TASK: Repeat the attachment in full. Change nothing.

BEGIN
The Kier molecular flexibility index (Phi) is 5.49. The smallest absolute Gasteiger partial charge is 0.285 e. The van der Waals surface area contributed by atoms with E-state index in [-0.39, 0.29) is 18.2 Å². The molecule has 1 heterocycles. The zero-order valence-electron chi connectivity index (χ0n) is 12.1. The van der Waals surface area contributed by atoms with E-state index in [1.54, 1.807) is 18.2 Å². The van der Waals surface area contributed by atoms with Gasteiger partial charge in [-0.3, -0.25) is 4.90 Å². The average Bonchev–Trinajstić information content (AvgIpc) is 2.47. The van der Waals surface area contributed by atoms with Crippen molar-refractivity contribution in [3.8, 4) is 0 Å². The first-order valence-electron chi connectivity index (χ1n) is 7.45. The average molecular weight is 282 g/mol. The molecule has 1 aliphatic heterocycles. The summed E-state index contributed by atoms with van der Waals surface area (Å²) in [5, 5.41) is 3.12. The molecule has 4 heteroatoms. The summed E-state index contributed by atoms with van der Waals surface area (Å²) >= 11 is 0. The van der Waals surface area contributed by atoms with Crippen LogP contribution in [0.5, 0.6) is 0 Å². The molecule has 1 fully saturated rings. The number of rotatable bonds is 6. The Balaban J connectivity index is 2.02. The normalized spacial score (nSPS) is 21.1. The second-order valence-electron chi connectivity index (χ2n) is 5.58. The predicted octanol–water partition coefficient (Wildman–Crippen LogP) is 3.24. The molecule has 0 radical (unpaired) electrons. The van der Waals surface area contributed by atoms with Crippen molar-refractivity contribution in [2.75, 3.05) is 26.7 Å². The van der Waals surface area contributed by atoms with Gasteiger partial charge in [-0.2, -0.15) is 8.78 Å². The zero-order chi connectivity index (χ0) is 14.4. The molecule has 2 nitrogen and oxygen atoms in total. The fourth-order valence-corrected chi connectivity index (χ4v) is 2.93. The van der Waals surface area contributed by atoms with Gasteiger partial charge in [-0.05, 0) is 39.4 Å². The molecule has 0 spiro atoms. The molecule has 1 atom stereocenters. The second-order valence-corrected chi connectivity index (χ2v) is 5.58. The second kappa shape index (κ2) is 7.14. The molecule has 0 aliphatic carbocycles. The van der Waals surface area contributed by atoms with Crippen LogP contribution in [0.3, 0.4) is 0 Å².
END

The Kier molecular flexibility index (Phi) is 5.49. The smallest absolute Gasteiger partial charge is 0.285 e. The van der Waals surface area contributed by atoms with E-state index in [-0.39, 0.29) is 18.2 Å². The molecule has 1 heterocycles. The zero-order valence-electron chi connectivity index (χ0n) is 12.1. The van der Waals surface area contributed by atoms with E-state index in [1.54, 1.807) is 18.2 Å². The van der Waals surface area contributed by atoms with Gasteiger partial charge in [-0.3, -0.25) is 4.90 Å². The average Bonchev–Trinajstić information content (AvgIpc) is 2.47. The van der Waals surface area contributed by atoms with Crippen molar-refractivity contribution in [3.8, 4) is 0 Å². The first-order valence-electron chi connectivity index (χ1n) is 7.45. The average molecular weight is 282 g/mol. The molecule has 1 aliphatic heterocycles. The summed E-state index contributed by atoms with van der Waals surface area (Å²) in [5, 5.41) is 3.12. The molecule has 4 heteroatoms. The summed E-state index contributed by atoms with van der Waals surface area (Å²) >= 11 is 0. The van der Waals surface area contributed by atoms with Crippen LogP contribution in [0.5, 0.6) is 0 Å². The molecule has 1 fully saturated rings. The number of rotatable bonds is 6. The Balaban J connectivity index is 2.02. The normalized spacial score (nSPS) is 21.1. The second-order valence-electron chi connectivity index (χ2n) is 5.58. The predicted octanol–water partition coefficient (Wildman–Crippen LogP) is 3.24. The molecule has 0 radical (unpaired) electrons. The van der Waals surface area contributed by atoms with Crippen molar-refractivity contribution in [2.75, 3.05) is 26.7 Å². The van der Waals surface area contributed by atoms with Gasteiger partial charge in [-0.2, -0.15) is 8.78 Å². The zero-order chi connectivity index (χ0) is 14.4. The molecule has 2 nitrogen and oxygen atoms in total. The fourth-order valence-corrected chi connectivity index (χ4v) is 2.93. The van der Waals surface area contributed by atoms with Gasteiger partial charge in [-0.05, 0) is 39.4 Å². The molecule has 0 spiro atoms. The molecule has 1 atom stereocenters. The second-order valence-corrected chi connectivity index (χ2v) is 5.58. The second kappa shape index (κ2) is 7.14. The molecule has 0 aliphatic carbocycles. The van der Waals surface area contributed by atoms with Crippen LogP contribution in [0.3, 0.4) is 0 Å².